Produced by BBC Northern Ireland, this movie holds a cold documentary feel to it through limited dialogue, narrative and music. The title of the movie derives from the observation that the troubles were like ‘the elephant in the room,’ of which everyone was aware but went on living with it. This movie goes on to show the brutal murders of 18 victims without telling you anything about the them or the gunmen. Each victim’s body is shown for a few seconds on the screen, which leaves a lasting image with the viewer. Like all movies set within the troubles, Elephant attracted both praise and controversy.
Mickybo and Me (2004)
Produced by Working Title Films, this comedy-drama follows two young boys, a Catholic and a Protestant, who befriend each other and dream of escaping to Australia with each other during the height of the troubles. Mickybo and Me has been nominated for countless awards and proceeded to win many, including Best Irish Film in the Big Buzz Ireland Entertainment and Best Feature Film in the Boston Irish Film Festival 2005. This movie takes a comedic approach to the troubles that were rife at the time.
Bloody Sunday (2002)
Produced by Granada Television, the movie shows an insight into the civil rights protest march, which took place in Derry on 30th January 1972, and the subsequent massacre by British troops. The drama illustrates the events of the day through the eyes of SDLP member Ivan Cooper, a central organiser of the march, played by the renowned James Nesbit. Bloody Sunday was critically acclaimed and went on to win the Audience Award at Sundance and the Golden Bear at the Berlin International Film Festival. This movie is the perfect example of the terror and trouble that was so widespread in Northern Ireland.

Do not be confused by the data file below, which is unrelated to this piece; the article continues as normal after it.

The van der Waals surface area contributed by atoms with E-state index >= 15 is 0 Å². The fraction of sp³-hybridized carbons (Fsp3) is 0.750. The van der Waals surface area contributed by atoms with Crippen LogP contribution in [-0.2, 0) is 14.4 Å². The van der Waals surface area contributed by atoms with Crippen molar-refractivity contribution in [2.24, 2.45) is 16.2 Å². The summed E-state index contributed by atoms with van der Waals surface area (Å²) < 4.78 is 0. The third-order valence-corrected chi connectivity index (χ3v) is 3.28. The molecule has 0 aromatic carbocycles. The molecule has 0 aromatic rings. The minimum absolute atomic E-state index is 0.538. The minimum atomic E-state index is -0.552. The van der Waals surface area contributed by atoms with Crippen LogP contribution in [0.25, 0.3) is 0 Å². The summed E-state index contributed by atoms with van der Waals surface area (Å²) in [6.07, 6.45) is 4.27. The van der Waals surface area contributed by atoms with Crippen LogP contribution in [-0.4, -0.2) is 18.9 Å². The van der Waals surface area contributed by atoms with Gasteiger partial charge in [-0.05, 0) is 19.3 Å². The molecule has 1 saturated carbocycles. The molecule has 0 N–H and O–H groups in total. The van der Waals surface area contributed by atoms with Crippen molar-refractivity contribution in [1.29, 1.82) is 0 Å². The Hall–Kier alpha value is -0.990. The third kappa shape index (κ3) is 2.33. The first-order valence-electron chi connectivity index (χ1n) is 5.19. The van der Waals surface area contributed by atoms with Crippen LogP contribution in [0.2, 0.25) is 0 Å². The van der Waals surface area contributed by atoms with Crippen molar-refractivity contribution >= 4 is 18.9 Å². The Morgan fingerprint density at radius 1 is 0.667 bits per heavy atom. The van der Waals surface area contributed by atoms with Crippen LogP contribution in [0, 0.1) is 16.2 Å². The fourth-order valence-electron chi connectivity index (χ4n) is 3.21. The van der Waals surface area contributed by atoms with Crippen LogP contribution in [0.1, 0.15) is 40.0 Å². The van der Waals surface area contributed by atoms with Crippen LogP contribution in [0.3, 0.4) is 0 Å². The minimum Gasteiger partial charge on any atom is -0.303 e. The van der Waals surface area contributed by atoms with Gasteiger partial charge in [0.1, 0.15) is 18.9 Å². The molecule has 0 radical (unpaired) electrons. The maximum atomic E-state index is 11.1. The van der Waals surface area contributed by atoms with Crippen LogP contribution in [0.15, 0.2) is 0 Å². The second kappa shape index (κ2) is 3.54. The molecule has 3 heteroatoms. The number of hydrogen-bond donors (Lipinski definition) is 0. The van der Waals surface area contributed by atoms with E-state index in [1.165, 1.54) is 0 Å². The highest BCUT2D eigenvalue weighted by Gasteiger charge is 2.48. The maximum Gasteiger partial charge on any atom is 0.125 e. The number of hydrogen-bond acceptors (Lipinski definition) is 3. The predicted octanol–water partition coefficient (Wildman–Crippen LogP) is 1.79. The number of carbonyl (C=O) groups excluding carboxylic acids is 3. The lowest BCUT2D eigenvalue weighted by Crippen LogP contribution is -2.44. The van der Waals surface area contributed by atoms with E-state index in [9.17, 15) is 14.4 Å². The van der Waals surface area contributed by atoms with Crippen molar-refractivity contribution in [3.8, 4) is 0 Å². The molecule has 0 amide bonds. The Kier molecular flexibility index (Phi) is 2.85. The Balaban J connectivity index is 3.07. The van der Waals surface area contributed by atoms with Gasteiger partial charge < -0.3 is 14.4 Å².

This historical movie, directed by Steve McQueen, portrays the 1981 Irish hunger strike in a brutally honest light. The movie premiered at the 2008 Cannes Film Festival and won the prestigious Caméra d’Or award for first-time filmmakers. Hunger went on to be nominated for eight awards at the 2009 IFTAs, winning six of them. The movie follows Provisional Irish Republican Army volunteer Bobby Sands, played by Michael Fassbender, on his hunger strike. The vivid movie is not for the faint-hearted, but perfectly portrays the political and prison system at the time.
Five Minutes of Heaven (2009)
Having its premiere at the 25th Sundance Film Festival, Five Minutes Of Heaven went on to win the World Cinema Dramatic Directing Award and the World Cinema Screenwriting Award. A moving film that reconstructs the historical killing of a young boy in 1975, it later shows the fictional meeting between the killer and the victim’s brother. Not only moving and gripping, it also perfectly portrays the two conflicting sides within the troubles, the loss and living with the loss that many suffered. Cast includes renowned Northern Irish actors James Nesbitt and Liam Neeson.
The film was funded by the British Film Institute, Film4, Creative Scotland and Screen Yorkshire. It is the most recent movie to be produced about the troubles in Northern Ireland and follows the story of a young British Soldier who becomes separated from his unit during one of the many riots in Belfast in 1971. This movie depicts the terror that so many individuals and families faced along with the restricted freedom they had to undergo. The movie was highly reviewed and went on to win Best Director of the 2014 British Independent Film Awards.
Good Vibrations (2013)
Released in 2013, this movie follows the story of record store owner Terri Hooley who, in the height of the troubles, opens a record store ‘on the most bombed half mile in Europe‘ and is inspired by the new underground punk scene. Hooley aims to bring excitement and life back into the city through young musicians. Good Vibrations is a feel-good comedy amidst the dramatised historical movies set in the troubles.